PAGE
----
“It was for sure a bit nerve-wracking not getting my first run” Kleveland smiled from the finish area after finals, “The practice was really good, the jump was running really nice the whole day. I’m super happy to do the backside nollie-ish 18, and then the frontside nollie double 14 as well. Two kinda new tricks for me which I’m super stoked on and yeah, it’s been a good day.”

Second place for the second-straight competition went to the USA’s Chris Corning, who lead his day off with an absolutely massive backside triple cork 1800 melon, before putting down a new trick in run two – a switch backside triple 1620 weddle to stalefish.

While Corning was certainly expecting a better result than the 80.25 he scored on the second trick, his two jump score of 172.50 and his second podium in as many weeks have solidified the fact that he is very much back amongst the top tier of big air snowboarders, after going nearly three years without a BA top-3.

Finally, third place on the day went to another World Cup rookie, as Italy’s Ian Matteoli made good on the promise he showed after earning first place in qualifications on Thursday. Matteoli once again put down the highest scoring trick of the day – a frontside 1800 weddle to tail grab – and then backed that up with cab 1440 indy for a score of 160.00 and a podium in his very first big air World Cup start.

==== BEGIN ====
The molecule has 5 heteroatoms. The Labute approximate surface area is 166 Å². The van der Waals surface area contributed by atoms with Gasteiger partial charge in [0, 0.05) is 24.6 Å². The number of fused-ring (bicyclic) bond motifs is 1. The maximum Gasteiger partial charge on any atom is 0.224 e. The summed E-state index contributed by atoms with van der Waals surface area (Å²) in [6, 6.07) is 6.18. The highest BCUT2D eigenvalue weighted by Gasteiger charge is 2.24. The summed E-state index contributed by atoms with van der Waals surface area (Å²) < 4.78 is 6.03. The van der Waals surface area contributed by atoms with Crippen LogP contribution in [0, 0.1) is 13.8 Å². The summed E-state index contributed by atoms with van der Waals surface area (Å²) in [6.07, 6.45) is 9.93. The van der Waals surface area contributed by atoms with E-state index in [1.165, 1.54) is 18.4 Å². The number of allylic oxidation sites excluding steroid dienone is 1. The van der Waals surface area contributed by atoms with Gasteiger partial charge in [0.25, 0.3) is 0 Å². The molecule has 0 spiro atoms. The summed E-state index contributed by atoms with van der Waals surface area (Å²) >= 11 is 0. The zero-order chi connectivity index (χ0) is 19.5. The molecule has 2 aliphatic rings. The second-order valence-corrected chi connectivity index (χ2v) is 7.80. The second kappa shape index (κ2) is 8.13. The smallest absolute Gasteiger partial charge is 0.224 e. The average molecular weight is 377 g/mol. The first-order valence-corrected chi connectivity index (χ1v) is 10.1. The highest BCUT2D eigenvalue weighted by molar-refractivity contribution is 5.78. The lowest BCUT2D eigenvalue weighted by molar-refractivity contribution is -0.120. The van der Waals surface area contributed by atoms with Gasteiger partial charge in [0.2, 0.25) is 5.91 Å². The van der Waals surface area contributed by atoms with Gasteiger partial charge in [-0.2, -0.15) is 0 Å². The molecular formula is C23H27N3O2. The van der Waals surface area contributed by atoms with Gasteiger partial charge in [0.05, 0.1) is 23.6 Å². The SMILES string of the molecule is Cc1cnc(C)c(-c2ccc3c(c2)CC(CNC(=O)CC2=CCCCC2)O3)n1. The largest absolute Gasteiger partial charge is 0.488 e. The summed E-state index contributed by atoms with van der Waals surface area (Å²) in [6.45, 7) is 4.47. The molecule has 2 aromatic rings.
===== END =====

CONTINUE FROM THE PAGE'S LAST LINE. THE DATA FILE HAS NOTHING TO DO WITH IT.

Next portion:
Matteoli’s performance on Saturday was a historic one, as not only did the 16-year-old establish himself immediately as one of the most explosive snowboarders on the World Cup circuit, but he also became the first Italian ever to earn a big air World Cup podium.

As with the women, there were no changes at the top of the men’s World Cup leaderboard, with Australia’s Valentino Guseli continues to hold onto the yellow leader’s bib for both big air and Park & Pipe overall after finishing 11th at Copper. However, with his runner-up result, Corning has closed the gap to just four point on the big air rankings, with 160 points to Guseli’s 164.

Best trick honours – and a cool $2500 – would go to Julia Marino on the women’s side for her third run cab double cork 1080 nose grab, and Kleveland for the nollie madness he pulled off in run three.

With Copper in the books it’s now time to break for the holiday season. We’ll return to action in the new year for the fourth and final big air competition of the 2022/23 World Cup season, coming to you from 13-14 January in Kreischberg (AUT).